Thursday, 9 February 2012

Learning about community from interrupted learning

Something happened during the ECC lesson today that made me think, made me stop. As it centers on the notion of community, I think it's the perfect way for me to enter into this space. So, get comfy, settle in. Here's my story...

Being Thursday, it was my turn to lead the ECC lesson. I started the lesson on image editing. I was fully 'on' as an ECC teacher. My students were fully in connected mode as well, meaning, for today's lesson anyway, students were sitting at their own desks, netbooks out but not open, listening and showing the respectful quiet needed to allow the audio to go out clearly from my microphone. From the views onscreen, I could see that I had the interest of Lytton and Ashcroft students too. The lesson seemed to be going well.

Twenty minutes into the lesson, out of the corner of my eye, I saw a man walk into my classroom. The TA walked with him through to the back of the room preventing an interruption so I continued with the lesson. I didn't know the man, but I didn't stop teaching. I think I paused a little, or maybe tripped over my sentence slightly. It wasn't, however, the man's entrance that tripped me up. It was that I noticed something as I continued to teach, something that made me stop, if only for moment, and pay attention.

What struck me was the students' reaction to the man's arrival. To those students in my room, it seemed an intrusion. His entrance, albeit very respectful, interrupted them. When I noticed their reactions, which were, thankfully, fleeting and respectful, I was reminded of something.

During my graduate coursework last year, an unknown person had walked through the room that my cohort was studying in. Even though no one had said anything to the person, it was obvious from the body language that the person was intruding into our space. Afterwards, my prof had talked about how she was pleased with our reaction. She said that the person seemed an intruder to us, and that our reaction showed her that we had come together as a close community of learners. It wasn't that we were rude or uninviting (we weren't), it was more that we had, by that time, become a solid group and that the unexpected appearance of a stranger in our midst was obvious to us and to anyone watching us. Had we not been such a cohesive group, a stranger walking through would have been just another unknown person, like others in the room.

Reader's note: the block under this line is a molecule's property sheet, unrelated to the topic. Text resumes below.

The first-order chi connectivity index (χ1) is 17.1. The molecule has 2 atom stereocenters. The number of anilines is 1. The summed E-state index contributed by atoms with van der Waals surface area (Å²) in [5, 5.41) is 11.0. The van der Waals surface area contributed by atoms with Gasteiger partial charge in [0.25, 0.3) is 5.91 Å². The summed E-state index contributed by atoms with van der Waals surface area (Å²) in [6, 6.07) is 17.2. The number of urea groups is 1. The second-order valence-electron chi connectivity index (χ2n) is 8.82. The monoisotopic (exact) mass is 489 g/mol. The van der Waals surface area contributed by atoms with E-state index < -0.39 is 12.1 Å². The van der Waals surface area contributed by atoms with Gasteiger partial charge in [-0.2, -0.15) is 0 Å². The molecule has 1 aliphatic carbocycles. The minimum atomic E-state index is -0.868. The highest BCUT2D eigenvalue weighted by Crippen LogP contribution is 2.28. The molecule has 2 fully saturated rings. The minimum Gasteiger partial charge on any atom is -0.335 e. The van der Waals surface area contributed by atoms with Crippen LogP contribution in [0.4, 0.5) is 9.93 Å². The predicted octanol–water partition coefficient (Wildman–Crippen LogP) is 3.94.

Let me at this point explain our unannounced guest from today. The man's entrance was not rude, or intentionally interruptive. He was respectful, unobtrusive, and supposed to be there. He was, in actuality, the TOC coming in to cover me so I could have release time to write this blog post. As it was his first time as a TOC in my classroom, he had arrived a bit early which showed, in my opinion, good professional judgement.

Why was this of value to the ECC and our collective learning in this space? What did I learn from this? From the little pause that tugged at my attention at the time?